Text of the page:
Constitutional convention needed for reformEdit

12/26/2006, Editor's Note: This is the first of a five-part series of editorials put

together by Times-Shamorck Communications, of which The Daily Review is a part.

"All power is inherent in the people, 
and all free governments are founded on their authority and 
instituted for their peace, safety and happiness. 
For the advancement of these ends they have 
at all times an inalienable and indefeasible right 
to alter, reform or abolish their government 
in such manner as they may think proper."

All power is inherent in the people ... an appropriate bulwark of the state government here in Pennsylvania, America's cradle of democracy. Yet Pennsylvania lawmakers, over the course of decades, have vested too much of that power in their own incumbency.

The people cannot effectively exercise their inherent power when information about their state government is denied to them by law, and when those laws are passed under cover of darkness. They cannot bring their inherent power to bear upon lawmakers who use their offices to shield themselves from scrutiny, exempt themselves by the same laws that apply to the governed, and enrich themselves behind the very curtains they raise to deflect scrutiny.

Voters this year delivered an unequivocal message to the General Assembly: They want reform.

The most recent sessions of the state Legislature will be remembered primarily for a massive political miscalculation that still has the potential to fundamentally reshape Pennsylvania's government. That is, if returning lawmakers and 57 newly elected legislators truly plan to embrace reform.

The miscalculation was the massive pay raise for lawmakers, judges and others that the Legislature passed in the wee hours of July 7, 2005. Architects of the raise expected the furor to subside by the time the lawmakers returned from vacation.

Instead, the raise became a window, revealing a labyrinth of power and privilege that lawmakers had constructed for themselves. Each time the media or activists peeled away the veil covering one layer of needed reform, another was exposed.

There is one common thread running through the diverse areas in which reform is vital - the need for a constitutional convention. That alone is ironic. If lawmakers, and the state appellate courts, had simply adhered to the current constitution's prescriptions for acting in the public interest, they would have avoided the conduct that now makes reform so imperative.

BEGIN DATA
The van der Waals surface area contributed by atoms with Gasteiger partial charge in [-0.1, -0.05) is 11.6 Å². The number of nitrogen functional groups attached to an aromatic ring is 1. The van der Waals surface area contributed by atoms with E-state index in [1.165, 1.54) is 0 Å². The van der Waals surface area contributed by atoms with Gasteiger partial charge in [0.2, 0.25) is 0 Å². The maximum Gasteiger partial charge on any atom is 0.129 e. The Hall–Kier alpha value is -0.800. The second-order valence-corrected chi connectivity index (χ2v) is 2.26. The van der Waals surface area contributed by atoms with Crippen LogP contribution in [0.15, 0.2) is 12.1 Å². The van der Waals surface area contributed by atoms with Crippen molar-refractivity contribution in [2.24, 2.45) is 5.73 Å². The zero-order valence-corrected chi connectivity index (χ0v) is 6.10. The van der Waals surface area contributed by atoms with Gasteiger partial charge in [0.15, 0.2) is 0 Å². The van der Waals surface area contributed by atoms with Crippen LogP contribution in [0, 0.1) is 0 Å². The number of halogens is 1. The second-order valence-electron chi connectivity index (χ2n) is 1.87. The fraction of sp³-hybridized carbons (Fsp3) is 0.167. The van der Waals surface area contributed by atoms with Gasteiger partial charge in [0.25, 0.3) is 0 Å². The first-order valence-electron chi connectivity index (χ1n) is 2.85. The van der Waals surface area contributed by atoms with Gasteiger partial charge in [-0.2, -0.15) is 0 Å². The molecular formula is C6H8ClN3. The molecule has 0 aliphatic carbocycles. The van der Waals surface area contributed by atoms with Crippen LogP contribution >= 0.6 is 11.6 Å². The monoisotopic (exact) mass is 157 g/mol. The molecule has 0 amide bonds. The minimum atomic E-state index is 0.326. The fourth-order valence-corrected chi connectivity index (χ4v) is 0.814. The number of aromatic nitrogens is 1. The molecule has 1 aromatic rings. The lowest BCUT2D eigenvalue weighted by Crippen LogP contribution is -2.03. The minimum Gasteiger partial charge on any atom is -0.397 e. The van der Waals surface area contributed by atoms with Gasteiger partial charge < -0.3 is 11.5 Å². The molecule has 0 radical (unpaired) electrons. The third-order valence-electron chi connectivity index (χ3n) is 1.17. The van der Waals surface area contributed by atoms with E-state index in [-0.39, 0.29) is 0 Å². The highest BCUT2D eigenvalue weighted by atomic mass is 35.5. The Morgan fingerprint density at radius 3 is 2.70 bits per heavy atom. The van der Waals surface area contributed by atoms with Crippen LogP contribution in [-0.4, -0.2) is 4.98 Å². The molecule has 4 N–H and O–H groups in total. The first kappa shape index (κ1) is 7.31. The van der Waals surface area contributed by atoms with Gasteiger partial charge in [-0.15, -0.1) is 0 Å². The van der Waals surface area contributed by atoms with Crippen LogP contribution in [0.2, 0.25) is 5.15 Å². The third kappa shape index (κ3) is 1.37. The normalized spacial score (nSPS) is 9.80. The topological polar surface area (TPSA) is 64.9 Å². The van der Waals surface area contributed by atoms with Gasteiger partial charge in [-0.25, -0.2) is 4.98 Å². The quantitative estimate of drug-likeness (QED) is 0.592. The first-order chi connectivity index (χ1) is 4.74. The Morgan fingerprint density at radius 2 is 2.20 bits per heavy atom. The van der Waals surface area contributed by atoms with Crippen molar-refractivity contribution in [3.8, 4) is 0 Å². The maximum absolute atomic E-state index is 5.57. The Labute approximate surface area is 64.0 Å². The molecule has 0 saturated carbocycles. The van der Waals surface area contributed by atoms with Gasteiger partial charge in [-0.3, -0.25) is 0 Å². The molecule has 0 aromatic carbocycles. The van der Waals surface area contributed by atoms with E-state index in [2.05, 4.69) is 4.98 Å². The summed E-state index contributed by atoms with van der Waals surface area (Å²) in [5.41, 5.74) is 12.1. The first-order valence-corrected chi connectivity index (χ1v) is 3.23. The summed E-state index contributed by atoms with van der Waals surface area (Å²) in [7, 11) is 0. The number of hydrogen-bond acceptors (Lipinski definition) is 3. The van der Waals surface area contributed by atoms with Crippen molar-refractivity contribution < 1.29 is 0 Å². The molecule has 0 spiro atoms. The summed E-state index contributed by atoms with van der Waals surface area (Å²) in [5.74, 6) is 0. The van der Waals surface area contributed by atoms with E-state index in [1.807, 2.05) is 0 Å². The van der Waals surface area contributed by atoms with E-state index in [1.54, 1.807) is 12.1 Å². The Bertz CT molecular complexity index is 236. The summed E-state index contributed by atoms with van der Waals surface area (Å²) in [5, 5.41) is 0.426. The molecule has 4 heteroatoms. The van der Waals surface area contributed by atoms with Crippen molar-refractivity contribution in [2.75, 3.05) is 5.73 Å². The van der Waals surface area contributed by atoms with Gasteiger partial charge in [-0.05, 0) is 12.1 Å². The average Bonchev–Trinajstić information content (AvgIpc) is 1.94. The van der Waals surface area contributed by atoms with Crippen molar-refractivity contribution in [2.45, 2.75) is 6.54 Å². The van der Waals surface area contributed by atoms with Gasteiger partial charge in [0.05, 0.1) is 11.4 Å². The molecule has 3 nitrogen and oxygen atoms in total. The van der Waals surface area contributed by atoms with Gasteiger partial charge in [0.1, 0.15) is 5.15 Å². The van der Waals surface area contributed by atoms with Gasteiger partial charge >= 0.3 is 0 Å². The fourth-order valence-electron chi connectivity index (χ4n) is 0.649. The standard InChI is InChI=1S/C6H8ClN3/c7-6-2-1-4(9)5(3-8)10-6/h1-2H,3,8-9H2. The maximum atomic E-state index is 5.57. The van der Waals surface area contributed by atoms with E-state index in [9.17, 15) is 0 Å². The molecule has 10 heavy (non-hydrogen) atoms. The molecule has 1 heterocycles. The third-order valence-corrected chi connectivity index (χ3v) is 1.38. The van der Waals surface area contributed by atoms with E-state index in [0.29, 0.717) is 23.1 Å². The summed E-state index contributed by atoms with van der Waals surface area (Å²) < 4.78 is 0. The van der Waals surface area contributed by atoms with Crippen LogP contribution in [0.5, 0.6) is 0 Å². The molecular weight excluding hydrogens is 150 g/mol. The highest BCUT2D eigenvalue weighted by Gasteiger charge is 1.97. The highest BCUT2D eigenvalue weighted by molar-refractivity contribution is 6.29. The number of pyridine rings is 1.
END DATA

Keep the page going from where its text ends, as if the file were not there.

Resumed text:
It is critical that a constitutional convention be conducted next year because amendments, or a new constitution, would have to be approved by two consecutive sessions of the Legislature and by public referendum. An early convention would be necessary in order to ensure that changes are in place by the completion of the 2010 census. That count will trigger redistricting, and reform of that process is fundamental to a host of other reforms.

The power of the lawmakers to, in effect, draw their own district boundaries every 10 years is a fundamental means by which incumbency is preserved. Rather than having voters select their representatives, the system allows the representatives to select their voters. Not surprisingly, most incumbents end up with districtwide demographics that are hostile to challengers.

Many reform advocates have floated ideas including term limits, a part-time Legislature, reducing the General Assembly's size from 253, and even eliminating one entire house in favor of a single chamber. None of the changes would be meaningful, however, without establishing an independent means to redraw legislative boundaries to favor competitive races rather than the preservation of incumbency.

Such a system should be a top priority of a constitutional convention in 2007, which would be the first in 40 years. A convention would remind all parties that "all power is inherent in the people," and those people ultimately would have the opportunity to make the final decision on the convention's results. It's time to restore governance by the people under a newly considered state constitution.

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